"You know you are, my dear." She pulled away from him and smiled. "Now, no sense in waiting, is there? If we start moving we can have this whole thing over by tomorrow afternoon."
"Sounds like you're trying to get rid of me. Try not to misplace him on the ride back, will you?"
"Don't worry. I'll take care of him."
Buddy's arms were wrapped around his knees. He scrutinised them both with that guarded look Leon had seen on him during the civil war. Suspicion wrapped in silence. Leon couldn't quite bring himself to crouch down to his level, so instead he put his hands on his knees and leaned in close. "If we do this, you gotta keep a tight leash on that… thing, okay? I'll help as much as I can, but if you get out of control you know what I have to do."
Buddy nodded. Flecks of rat blood still freckled his chin. Jeez, he was going to be a fun roommate. Ada's device beeped in her hands. She scanned the screen, a frown on her face. Her thumbs danced over buttons as he watched. "What are you telling them?"
She brushed the hair out of her eyes and gave him a small smile. "That some handsome agent swept in and stole my prize. They're not too happy with me."
"Not going to get in any serious trouble, are you?"
"I'll be fine. Come on, Alex," she said, and glided over to the door, "We need to leave now if we want to beat the sun. Ever been in a helicopter before? "
Coaxed off the floor, Buddy followed her, his head down and hands by his sides. "Can -" he began to say, and then stopped, shook his head. Ada frowned, opened the door with a creak.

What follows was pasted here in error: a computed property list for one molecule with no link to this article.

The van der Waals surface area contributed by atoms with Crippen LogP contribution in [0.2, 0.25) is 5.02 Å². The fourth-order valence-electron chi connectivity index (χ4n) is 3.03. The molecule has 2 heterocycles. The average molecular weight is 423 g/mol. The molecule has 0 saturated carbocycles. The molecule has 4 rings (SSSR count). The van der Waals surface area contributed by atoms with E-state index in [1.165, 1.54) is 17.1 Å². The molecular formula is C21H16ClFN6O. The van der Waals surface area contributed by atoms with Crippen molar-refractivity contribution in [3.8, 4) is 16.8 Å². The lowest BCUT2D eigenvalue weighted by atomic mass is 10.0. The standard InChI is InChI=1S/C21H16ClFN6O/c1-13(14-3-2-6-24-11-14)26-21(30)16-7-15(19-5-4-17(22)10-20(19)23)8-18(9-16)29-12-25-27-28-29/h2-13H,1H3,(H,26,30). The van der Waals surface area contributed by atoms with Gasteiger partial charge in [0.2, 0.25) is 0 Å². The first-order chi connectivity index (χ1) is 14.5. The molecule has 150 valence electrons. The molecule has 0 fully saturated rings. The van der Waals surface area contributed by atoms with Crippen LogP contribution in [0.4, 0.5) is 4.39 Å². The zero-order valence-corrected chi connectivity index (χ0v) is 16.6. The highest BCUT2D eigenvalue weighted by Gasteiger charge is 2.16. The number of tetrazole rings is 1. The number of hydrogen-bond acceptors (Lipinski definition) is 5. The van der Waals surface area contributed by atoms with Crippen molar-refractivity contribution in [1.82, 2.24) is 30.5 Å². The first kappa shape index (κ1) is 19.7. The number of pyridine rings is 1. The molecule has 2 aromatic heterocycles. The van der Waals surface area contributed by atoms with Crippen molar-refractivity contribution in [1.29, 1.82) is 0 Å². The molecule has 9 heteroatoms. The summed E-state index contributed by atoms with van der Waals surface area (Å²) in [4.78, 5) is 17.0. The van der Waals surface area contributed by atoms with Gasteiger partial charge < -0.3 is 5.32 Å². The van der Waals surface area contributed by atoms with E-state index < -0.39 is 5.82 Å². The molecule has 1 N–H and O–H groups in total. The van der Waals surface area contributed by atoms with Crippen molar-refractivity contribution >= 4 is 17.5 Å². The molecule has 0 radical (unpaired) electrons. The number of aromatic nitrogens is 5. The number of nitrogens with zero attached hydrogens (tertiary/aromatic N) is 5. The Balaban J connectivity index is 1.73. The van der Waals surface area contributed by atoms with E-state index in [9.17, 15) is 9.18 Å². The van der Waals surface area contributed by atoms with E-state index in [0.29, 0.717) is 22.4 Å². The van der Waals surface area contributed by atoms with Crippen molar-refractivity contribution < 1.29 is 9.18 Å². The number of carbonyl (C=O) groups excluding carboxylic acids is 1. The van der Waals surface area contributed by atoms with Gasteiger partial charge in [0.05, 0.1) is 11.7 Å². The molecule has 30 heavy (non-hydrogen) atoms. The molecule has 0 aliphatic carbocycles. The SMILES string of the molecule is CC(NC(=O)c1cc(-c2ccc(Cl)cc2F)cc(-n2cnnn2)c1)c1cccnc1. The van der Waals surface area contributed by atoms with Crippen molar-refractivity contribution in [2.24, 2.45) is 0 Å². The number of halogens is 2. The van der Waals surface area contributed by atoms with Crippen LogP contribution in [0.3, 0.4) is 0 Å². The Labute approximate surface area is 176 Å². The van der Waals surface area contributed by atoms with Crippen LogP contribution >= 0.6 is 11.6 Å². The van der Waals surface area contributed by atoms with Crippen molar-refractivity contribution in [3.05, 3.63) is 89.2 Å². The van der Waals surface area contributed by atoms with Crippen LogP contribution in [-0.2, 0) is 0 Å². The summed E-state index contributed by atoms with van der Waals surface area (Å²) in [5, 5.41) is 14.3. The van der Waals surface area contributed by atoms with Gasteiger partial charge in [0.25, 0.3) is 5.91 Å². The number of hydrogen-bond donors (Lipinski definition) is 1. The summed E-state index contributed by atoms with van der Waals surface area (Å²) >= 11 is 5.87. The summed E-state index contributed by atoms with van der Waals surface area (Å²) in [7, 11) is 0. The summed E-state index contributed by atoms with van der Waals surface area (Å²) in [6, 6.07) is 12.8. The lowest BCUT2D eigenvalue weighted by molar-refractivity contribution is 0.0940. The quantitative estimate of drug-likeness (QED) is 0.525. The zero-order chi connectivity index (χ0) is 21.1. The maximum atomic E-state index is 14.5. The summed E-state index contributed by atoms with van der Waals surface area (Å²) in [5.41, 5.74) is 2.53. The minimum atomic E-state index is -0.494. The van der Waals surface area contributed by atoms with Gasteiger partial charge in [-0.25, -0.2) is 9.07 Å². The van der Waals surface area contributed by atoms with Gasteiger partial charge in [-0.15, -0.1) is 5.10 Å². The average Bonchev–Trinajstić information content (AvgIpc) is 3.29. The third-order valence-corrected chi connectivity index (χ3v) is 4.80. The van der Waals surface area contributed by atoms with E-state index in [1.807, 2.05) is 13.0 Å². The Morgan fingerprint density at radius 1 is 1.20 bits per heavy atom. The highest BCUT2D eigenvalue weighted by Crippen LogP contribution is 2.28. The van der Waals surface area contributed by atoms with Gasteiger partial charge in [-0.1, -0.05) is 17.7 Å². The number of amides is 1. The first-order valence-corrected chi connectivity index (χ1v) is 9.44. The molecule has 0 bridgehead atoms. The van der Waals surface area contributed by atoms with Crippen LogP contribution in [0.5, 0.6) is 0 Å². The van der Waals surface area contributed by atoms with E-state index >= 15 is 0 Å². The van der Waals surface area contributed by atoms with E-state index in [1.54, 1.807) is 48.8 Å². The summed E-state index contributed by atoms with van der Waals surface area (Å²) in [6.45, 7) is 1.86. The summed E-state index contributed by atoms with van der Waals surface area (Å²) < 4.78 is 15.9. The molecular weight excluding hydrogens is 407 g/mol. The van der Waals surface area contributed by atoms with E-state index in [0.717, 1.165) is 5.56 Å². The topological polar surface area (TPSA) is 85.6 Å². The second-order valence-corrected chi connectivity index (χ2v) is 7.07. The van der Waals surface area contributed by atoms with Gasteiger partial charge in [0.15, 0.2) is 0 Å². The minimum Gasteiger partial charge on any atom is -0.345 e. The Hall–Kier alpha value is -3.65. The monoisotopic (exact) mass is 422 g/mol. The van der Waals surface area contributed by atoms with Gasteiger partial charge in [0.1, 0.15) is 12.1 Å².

"Can we… go past the graveyard?" Head still down, not looking at either of them. Ada blinked and glanced towards Leon. Of course, Irina would be there. Maybe JD, if his body hadn't been tossed in some incinerator. Leon had seen the pointed memorial in the market square, had taken a moment to peruse the names. He didn't know if they'd included the rebels or not.
"I think we can spare a few minutes. Leon, we'll see you later."
She blew him a kiss and stepped through the doorway. Buddy lingered, finally met Leon's eyes. He opened his mouth as though about to speak, then closed it. After one final reluctant glance, he followed Ada with all the enthusiasm of a beaten dog. The door closed behind him.
It would have been childish to kick out at the furniture, so Leon contented himself with a hissed "fuck". How was he supposed to explain this when he got back? Maybe he could stuff Buddy in his closet or attic whenever Claire or Sherry came round. Be a lot less hassle than trying to explain why he had a plaga sleeping on the couch.
Another rat dodged between his feet and ran squealing under the chair. One of the lucky ones. His phone buzzed in his back pocket. Hunnigan. He'd have to tell her the distress call was a dead end, start the first in a long line of lies to people he cared about.
Leon sighed and pressed the answer button.